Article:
Blauerosen: There is a song in this album that has 3 chapters; ‘Sky Is A Flat Panel‘. It seems like a realization of a psychedelic nature. Can you talk a little bit about these songs?

Katy: Hadn’t thought of it that way, but I came up with those lyrics with a friend as part of an old band. We used a process where I would recount experience and they would rework them into unspecific truisms. It was about this experience I had at a tiny music festival in a field in the middle of nowhere in Canada and there was this tornado so the whole thing got cancelled half way through, everyone was stuck there and our tents where being swept away. I think I was messing around with this person in a tent and it was terrifying. Mykki Blanco had played the night before and then it was like the whole festival was huddled inside this cottage with the guy from Silver Apples playing ‘Oscillations, oscillations, electronic evocations of sound’s reality’ on a tiny keyboard. So that’s demystifying the context but as an example of how that doesn’t make it any less surreal. Life is strange. With this reworking its now morphed into a sonic ritual about ‘absorption’ and flow.

Blauerosen: It is truly fascinating to me that you describe the concept of shared histories and experiences as a closed loop, an inescapable circle. You take an almost ‘heretic’ approach towards human connection by choosing to speak about retreats into inner worlds when almost everyone is trying to avoid this as much as possible. If music is to accompany us into a journey like this, do you feel that we might get lost ‘in there’?

Katy: I don’t see retreating into yourself as the antithesis of connecting with others, I believe in both. I think trauma can create states of feeling like we are skimming across the surface perpetually, like a stuck or skipping record. Getting lost ‘in there’ sounds like psychosis. But so is getting lost ‘out there’. I believe in focusing and expanding perspectives as much as we can with each other and that music can act as a transmitter but where its received (if at all) or how it lands will change depending on who or what is on the receiving end.

Blauerosen: There is a discreet pop element in some of the songs of this experimental album and I truly admired the space you created for it. Which are the songs that make you dance?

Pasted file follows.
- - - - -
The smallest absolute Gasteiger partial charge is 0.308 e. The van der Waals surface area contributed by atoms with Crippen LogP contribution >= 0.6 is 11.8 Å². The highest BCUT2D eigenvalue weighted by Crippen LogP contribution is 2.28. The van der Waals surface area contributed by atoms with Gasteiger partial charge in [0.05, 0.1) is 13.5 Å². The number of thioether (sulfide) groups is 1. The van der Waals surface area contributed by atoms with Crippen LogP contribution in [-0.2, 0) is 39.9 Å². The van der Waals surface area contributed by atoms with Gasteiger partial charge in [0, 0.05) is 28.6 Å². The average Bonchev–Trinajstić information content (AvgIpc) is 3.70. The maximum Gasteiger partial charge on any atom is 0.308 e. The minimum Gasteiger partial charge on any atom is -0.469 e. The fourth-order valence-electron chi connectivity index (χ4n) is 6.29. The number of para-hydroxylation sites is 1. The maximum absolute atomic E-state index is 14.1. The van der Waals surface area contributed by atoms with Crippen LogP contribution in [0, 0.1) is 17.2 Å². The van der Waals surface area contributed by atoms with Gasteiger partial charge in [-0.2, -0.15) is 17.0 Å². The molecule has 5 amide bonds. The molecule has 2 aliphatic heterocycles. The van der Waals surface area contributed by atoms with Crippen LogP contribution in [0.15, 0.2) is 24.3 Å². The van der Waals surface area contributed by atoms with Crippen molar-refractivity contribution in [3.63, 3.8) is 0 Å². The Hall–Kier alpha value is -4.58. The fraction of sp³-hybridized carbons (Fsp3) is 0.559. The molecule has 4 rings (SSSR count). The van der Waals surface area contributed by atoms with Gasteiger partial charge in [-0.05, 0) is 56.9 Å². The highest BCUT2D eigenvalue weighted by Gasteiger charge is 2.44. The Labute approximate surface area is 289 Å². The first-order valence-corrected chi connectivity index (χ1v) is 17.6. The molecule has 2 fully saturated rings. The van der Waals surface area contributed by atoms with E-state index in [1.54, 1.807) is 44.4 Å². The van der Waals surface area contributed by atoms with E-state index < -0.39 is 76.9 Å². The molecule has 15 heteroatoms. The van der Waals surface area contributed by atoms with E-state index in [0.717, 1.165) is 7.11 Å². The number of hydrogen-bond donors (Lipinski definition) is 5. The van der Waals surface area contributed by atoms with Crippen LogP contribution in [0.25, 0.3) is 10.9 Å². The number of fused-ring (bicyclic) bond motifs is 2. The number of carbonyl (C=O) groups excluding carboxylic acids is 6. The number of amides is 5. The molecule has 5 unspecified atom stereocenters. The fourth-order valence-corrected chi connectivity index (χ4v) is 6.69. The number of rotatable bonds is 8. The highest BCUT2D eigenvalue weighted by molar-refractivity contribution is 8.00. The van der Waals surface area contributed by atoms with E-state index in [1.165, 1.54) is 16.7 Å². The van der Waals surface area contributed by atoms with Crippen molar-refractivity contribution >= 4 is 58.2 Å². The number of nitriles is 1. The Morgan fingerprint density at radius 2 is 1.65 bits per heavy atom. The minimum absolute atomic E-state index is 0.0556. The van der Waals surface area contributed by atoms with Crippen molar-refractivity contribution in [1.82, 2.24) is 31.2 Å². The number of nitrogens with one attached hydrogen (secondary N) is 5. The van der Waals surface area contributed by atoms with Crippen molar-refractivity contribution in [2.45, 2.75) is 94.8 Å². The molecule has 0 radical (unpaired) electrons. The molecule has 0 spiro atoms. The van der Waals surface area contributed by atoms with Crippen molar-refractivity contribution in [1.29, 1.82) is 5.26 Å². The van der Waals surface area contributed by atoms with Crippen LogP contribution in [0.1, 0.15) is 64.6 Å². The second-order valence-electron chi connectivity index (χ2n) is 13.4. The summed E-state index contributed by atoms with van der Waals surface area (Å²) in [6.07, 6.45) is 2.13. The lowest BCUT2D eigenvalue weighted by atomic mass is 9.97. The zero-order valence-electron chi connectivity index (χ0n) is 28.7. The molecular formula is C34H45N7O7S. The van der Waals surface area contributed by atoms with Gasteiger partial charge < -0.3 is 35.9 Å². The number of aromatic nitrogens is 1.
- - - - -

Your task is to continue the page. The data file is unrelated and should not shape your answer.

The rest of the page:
Nick: We both really liked ‘Green Light‘ by Lorde when we were recording the album. An old one I keep going back to is ‘Losing You‘ by Solange.

Katy: Whatever I like often has a melodic element or songs that are almost solely made up of repeated chorus hooks. I also love Solange, if you can even call what she does now pop music. ‘Dancing On Your Grave‘ by Chris and Cosey makes me dance, as does ‘Peppermint Pig‘ by Cocteau Twins, actually ‘All Mirrors‘ by Angel Olsen is also amazing.

Blauerosen: What sort of stories do you enjoy reading/listening to?

Nick: At the moment I’m reading ‘Spring Snow’ by Mishima. I like mostly short stories that are strange or horrific in some way – I read a collection of Robert Graves’ short stories recently, and in the past I loved reading M. R. James and of course Poe and H. P. Lovecraft. I like how with Poe many of his horror stories are based on real emotional states like regret or shame etc. On the other hand I also like Iris Murdoch a lot, her stories involve human relationships a lot more but she has a knack of framing them in a blown out almost farcical way where the drama can crescendo in a totally car crash way. Basically I like anything that goes beyond the constraints of normality in order to illustrate experiences more clearly – because there is a lot more to existence than what we cling on to as normality.

Katy: Especially during this time, I am listening to a lot of audiobooks. ‘On Earth We’re Briefly Gorgeous’ by Ocean Vuong is next on my list, after I finish Angela Davis’ ‘Freedom is a Constant Katy and Nick live photoStruggle’. Generally though, I love anything by Maggie Nelson, am interested in the works of CAConrad and read quite a lot of Art Psychotherapy articles and more like historic theory. I like watching recorded lectures on Youtube, bit sad! I like some science fiction like Ursula Le Guin and Phillip K. Dick as well. One of the most enjoyable books I have read over the past few years was Andrea Lawlors ‘Paul Takes The Form of A Mortal Girl’.

Blauerosen: Your album has been released in digital and cassette formats. What made you choose the cassette?

Nick: Partly we like the format which is DIY and cheap to produce, but partly no other bigger label we approached other than Gob Nation was interested in releasing the album. I would have liked a vinyl release – I think the artwork would have worked really well on that format, maybe some time in the future.

Blauerosen: Which was the last cassette you bought?